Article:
The masterpiece of the period was the suite In C (1964), for an ensemble to perform ad libitum, first recorded on In C (Columbia, 1970). It is one of the key works of the postwar period. The piano part, the "pulse," consists solely of "do," and is to be repeated for the entire duration of the performance; the other instruments are inserted one after the other, stratifying and indefinitely repeating 53 fixed figures, each for an arbitrary duration of time. The song ends when all of the instruments arrive at the 53rd figure. The frantic chatter of each instrument expands or contracts, it shatters or coagulates, it becomes inflames or is snuffed, all according to the organized improvisation of each musician. The music regains the essence of collective and cohesive playing, an air of the expression of a liberating party playing for a collective ritual. In C is a clear and decisive point in the evolution of avant-garde music. It came suddenly and unexpectedly, the daughter of the research of tape delay. While conservatives were planning dissonant symphonies or electronic sonatas, Riley was creating this. It was not radical enough to belong to Dadaism, and not quite serious enough to fall under the realm of darmadtstiano expressionism.


Riley's debut album, Reed Streams (Mass Art, 1966 - Organ of Corti, 1999 - Elision Fields, 2007), compiled the glacial, geometric, robotic Untitled Organ, that offers very little variation, and the more intricate Dorian Reeds, that employed the tape echo to create disorienting polyphony. Both are rather tentative.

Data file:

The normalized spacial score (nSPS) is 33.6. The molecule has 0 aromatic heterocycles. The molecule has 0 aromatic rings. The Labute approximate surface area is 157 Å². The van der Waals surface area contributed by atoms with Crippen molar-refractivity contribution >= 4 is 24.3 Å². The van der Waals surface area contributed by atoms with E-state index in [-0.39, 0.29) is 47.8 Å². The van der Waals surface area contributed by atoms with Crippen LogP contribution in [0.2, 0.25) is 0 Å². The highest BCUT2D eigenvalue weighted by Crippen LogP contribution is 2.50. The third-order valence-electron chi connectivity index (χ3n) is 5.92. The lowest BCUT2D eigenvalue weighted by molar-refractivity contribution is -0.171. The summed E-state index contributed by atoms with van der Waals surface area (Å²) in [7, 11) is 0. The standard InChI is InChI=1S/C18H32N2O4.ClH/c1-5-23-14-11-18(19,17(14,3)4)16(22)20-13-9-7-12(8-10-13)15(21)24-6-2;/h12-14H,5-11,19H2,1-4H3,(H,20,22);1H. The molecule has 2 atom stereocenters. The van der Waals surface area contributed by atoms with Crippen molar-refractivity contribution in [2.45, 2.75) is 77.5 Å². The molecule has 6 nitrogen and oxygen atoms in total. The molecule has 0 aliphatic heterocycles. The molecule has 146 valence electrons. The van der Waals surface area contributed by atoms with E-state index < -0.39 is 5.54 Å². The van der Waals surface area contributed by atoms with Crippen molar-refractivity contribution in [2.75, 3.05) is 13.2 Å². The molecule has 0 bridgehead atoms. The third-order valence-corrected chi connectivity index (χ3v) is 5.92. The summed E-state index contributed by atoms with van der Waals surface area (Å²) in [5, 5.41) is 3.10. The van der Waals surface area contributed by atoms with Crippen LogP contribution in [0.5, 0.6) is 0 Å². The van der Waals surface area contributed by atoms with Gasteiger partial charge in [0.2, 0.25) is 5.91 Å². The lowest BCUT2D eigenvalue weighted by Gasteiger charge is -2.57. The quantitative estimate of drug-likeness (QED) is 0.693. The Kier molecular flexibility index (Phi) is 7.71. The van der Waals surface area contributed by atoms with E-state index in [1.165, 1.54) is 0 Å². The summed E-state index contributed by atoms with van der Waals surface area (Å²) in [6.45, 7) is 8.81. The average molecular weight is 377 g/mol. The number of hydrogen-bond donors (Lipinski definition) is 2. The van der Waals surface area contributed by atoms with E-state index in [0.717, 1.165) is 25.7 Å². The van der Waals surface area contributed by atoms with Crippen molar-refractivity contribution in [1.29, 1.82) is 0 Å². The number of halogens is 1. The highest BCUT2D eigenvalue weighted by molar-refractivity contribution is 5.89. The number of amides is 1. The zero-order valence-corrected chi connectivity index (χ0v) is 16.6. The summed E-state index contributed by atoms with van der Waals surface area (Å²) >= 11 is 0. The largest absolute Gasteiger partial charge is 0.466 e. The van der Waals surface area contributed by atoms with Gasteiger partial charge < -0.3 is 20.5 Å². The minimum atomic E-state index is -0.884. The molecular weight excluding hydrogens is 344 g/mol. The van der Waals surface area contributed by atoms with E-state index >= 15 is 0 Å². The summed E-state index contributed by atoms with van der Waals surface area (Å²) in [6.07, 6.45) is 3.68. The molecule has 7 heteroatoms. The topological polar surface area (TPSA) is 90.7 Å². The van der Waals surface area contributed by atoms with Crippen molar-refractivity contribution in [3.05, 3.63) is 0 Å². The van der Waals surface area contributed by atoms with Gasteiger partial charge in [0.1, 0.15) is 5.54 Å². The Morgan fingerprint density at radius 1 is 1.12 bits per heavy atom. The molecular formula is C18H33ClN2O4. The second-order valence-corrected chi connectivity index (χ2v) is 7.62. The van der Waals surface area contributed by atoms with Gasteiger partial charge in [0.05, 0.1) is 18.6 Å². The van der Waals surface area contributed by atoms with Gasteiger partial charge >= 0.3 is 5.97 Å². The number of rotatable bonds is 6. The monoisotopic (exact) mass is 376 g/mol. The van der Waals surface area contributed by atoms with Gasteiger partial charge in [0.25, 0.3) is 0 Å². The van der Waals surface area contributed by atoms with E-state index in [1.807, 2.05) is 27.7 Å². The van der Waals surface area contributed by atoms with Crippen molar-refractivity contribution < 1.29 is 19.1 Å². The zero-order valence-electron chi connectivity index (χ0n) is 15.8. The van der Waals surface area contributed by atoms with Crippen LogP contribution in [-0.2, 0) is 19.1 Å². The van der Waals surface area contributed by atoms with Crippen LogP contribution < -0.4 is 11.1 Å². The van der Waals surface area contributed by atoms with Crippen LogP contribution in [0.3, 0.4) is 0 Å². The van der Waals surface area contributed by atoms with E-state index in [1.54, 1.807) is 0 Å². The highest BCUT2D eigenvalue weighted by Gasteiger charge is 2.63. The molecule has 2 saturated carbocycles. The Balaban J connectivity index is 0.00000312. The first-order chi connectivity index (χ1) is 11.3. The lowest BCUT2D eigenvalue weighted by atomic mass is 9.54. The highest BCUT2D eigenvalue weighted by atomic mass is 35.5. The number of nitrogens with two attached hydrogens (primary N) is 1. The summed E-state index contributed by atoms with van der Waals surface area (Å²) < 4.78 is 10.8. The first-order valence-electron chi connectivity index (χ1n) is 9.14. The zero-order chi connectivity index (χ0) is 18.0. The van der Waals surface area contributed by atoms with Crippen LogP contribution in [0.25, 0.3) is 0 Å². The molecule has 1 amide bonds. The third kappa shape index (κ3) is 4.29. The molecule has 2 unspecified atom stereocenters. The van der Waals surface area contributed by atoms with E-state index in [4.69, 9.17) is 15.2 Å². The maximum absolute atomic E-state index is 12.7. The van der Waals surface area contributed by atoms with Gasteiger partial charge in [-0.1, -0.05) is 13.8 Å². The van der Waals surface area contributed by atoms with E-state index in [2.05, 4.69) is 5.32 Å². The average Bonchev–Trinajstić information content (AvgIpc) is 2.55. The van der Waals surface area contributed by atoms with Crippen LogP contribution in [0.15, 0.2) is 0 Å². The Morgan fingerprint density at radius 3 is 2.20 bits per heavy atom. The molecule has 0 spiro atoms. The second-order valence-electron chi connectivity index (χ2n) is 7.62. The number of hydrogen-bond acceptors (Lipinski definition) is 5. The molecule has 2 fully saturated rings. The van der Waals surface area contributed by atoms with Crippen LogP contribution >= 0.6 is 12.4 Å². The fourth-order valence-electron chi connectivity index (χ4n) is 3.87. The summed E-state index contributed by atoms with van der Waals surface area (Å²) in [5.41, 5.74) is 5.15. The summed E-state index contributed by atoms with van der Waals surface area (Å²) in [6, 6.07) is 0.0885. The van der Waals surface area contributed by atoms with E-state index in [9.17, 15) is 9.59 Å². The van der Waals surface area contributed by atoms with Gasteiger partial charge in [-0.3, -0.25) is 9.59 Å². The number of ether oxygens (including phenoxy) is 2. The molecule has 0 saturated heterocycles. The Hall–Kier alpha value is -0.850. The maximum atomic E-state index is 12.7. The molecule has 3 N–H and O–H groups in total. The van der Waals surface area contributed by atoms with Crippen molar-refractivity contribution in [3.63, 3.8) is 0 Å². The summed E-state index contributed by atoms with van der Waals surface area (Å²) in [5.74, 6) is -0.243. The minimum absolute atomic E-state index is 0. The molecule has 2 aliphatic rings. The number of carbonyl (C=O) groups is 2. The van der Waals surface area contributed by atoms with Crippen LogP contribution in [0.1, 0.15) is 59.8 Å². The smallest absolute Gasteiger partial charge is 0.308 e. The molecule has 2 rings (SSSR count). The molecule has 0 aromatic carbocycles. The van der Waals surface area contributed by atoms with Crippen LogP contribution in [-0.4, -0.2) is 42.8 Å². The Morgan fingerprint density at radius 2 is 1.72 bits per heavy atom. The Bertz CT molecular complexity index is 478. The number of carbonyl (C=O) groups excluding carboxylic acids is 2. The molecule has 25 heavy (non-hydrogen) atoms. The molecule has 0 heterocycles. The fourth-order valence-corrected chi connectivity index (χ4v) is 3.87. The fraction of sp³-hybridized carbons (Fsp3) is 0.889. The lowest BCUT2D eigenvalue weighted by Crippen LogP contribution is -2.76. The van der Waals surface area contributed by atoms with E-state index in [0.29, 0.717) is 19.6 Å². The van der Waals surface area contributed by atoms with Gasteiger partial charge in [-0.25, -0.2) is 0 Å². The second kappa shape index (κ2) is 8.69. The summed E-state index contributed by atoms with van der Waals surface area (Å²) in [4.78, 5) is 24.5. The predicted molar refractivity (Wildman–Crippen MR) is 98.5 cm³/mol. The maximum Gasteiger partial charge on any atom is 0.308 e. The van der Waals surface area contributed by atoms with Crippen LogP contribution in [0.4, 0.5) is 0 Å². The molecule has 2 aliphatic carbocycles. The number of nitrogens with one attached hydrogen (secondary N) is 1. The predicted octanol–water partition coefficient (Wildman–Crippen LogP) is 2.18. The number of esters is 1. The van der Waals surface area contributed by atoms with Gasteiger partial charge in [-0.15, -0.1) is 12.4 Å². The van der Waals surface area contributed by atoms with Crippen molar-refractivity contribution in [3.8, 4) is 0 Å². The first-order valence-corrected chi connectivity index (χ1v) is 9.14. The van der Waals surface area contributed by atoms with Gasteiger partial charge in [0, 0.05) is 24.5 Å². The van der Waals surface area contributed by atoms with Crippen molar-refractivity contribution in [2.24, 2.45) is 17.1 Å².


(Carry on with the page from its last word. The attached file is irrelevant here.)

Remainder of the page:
The repetition of simple rhythmic and melodic cells not tied to a known key is the foundation of A Rainbow In Curved Air (Columbia, 1969) for electronic keyboards, composed in 1968. With this minimalist raga, Riley became famous in rock music as well as creating a fantastic spectacle for electronic music. He plays alone, alternating various electronic instruments. The fantasy unfolds with liveliness in a dizzying whirl of improvisations. The accompaniment evolves every 2, 4 or 8 beats, but it never changes the initial scheme. The composition is an overwhelming attack, with a madly trilling harpsichord, an organ holding long church notes, and other electronic sounds serving as the rhythm or counterpoint. It grows more and more colorful and exuberant, while the sarabande shamelessly vents the most uncontrolled hedonistic instincts. It seems to subside into a more ceremonial and contemplative register, creating liturgical and mantric cadences. A new timbre unfolds into seeming hours of heavenly lugubriousness, in which the music chases and spiral in cascades overlapping with more and more electronic stunts. Everything is set over the galloping, insistent beat of a tabla. The result is a radiant hymn of joy, an exaltation to the spirit of Franciscan life, an overwhelming feeling of intoxicating sensation. Rainbow is an electronic suite, in the full psychedelic “Indian” fashion. It would come to affect many rock musicians, as well as mark the highest point of perfection reached by formal minimalism.


More polite and thoughtful, and more oriented in stationary tones, is the contemporaneous Poppy Nogood and the Phantom Band, for electronic keyboards and saxophone (as with Dorian Reeds). The layering of sounds creates a slow and massive atmosphere, reaching a climax when the storms of echoes of the saxophone regress to the trills of the epileptic Rainbow.